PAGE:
In 1904, after having a success in that little Deering street location, she moves to a bigger space on Cottage Street, and her studio becomes known as the Cottage Studio.
One of curious things about the Cottage Street Studio is that it actually had been around as a photography studio for many years, including when Minnie Libby was working at the Deering Street location.
By the time Miss Libby actually buys that space, there’s another photographer, Wiggins Merrill, who has been renting that space from the person who owns it (who had moved to Massachusetts).
The person who owns sells to Miss Libby and her father, but neglects to tell Wiggins Merrill — the photographer who’s been renting that space — that the studio’s been sold out from under him.
Mr. Merrill is not happy when he finds out that he has just a couple of weeks to vacate the space, because the sale happens in November, right at the beginning of the Christmas season.
And this is when Mr Merrill is hoping to make all his money. So, he is not happy with Miss Libby.
He takes out huge — almost full column! — notices in the newspaper in Norway, Maine, all through December, complaining about his treatment at the hands of his not-named-in-the-notice competitor.
But it’s clear who he means, and he is just fit to be tied. I mean, he says he’d only got seven days notice, he had to scramble, they are interfering with his business right there at the Christmas season…
Anyway, he lands on his feet: he manages to find other space to open by December 15th that year, so he’s only actually closed for a couple of weeks.
But that ad continues to run even when he re opens.
So, by December 25th, 1903, Miss Libby has had enough.
And so, her rebuttal in a very small boxed notice in the newspaper reads:
“This space will be used by Miss Libby to advertise her photographic business and not to make misleading statements about her competitors.”
I just love that! A great put down and really putting Mr. Merrill in his place.
Now eventually apparently they made up somehow, because a couple of years later, Mr Merrill actually buys the old Deering Street location where Miss Libby had opened her at studio.
So, effectively they wound up swapping their locations.
But even though there are a lot of photographers in town at the turn of the century, by 1906 Miss Libby is the last photographer left standing there.
Now, she actually ran a photography studio in Norway, Maine for over 60 years.
The first location she opened in 1885, and then that second location she opened in 1904.
She ran that location — that Cottage Studio — right up until 10 weeks before she died in 1947.
As I may have mentioned before, she didn’t keep copies of her work, and unfortunately all of the negatives that she had of her work were destroyed; they were just thrown out after she died in 1947.
But as I said the Norway Historical Society has managed to put together a collection of her work which really represents all the different kinds of people and places she took pictures of.
There are photos of couples, of children, of events — it’s really capturing the life of the town.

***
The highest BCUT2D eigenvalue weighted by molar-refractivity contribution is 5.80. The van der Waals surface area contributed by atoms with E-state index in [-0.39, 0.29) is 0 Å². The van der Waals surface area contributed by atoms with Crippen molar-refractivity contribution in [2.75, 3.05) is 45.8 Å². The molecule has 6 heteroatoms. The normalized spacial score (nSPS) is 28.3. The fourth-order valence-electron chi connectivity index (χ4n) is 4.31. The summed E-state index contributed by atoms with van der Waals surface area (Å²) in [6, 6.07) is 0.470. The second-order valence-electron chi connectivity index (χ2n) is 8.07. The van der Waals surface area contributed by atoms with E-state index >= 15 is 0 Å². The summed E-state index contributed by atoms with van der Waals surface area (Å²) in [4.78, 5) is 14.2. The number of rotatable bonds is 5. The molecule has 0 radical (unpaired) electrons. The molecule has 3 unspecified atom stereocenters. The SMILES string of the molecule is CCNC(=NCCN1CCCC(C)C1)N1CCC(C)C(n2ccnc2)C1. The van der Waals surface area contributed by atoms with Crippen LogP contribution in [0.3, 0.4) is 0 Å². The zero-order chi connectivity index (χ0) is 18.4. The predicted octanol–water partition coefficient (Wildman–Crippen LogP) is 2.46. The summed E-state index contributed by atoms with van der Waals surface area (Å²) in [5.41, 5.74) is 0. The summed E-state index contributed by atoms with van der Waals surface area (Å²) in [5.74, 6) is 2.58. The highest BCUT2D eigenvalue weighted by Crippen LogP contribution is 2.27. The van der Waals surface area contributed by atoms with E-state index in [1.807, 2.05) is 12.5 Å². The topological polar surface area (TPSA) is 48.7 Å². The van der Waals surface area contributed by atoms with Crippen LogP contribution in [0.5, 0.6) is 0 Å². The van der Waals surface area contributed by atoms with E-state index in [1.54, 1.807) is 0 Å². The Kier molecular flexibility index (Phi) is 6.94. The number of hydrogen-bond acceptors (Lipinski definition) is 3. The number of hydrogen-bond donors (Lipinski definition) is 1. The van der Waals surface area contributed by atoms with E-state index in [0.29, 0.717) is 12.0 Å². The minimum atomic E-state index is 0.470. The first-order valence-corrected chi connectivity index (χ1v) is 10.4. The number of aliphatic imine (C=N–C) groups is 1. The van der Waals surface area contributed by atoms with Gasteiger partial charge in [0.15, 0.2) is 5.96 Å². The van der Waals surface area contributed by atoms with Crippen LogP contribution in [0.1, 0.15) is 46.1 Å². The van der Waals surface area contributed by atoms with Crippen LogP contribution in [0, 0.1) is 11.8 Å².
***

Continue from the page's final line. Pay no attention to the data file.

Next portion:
I mean, you have pictures of babies, and then, when those babies have grown up, you have pictures of those people’s babies.
Miss Libby also had an artistic side to her photography that goes beyond the studio work.
As I said, she has these beautiful landscape photos that the Norway Historical Society has some excellent examples of.
She also flirted with artistic style called Pictorialism, which I’ve talked about back in the Gertrude Käsebier episode, and also in the Margaret Demotte Brown episode.
It was the idea of creating a picture that represents a scene that would have been in a painting.
So there is something that Miss Libby has that David Sanderson talks about, that shows that she probably was experimenting with that as well.
Over the course of her career she apparently didn’t really seek out fame.
She was locally well-known.
She even had multiple locations, not just that location in Norway, but for a time some cabinet cards actually say she had a second location in Harrison, Maine.
That’s a local summer place where people would go for vacation.
Miss Libby apparently set up a stall there, although I have not been able to track down much more information about her work there.
But there’s no indication in any of the Harrison directories that she ever had a permanent location there; her main location was always in Norway.
Now in 1940, there’s actually a profile of her in a Life magazine article that talks about her as being this wonderful photographer, in business at that point for fifty years, pointing out the fact that she had been the artisan photographer there, really cataloging the life of that town.
One of the other things to note about Miss Libby is that she interacted with other artists in town.
As I said, said there were a lot of photographers [in Norway] initially but not after 1906.
But there are other painters and artists.
That Merrill – remember, he bought the original Deering street studio that Miss Libby had first occupied?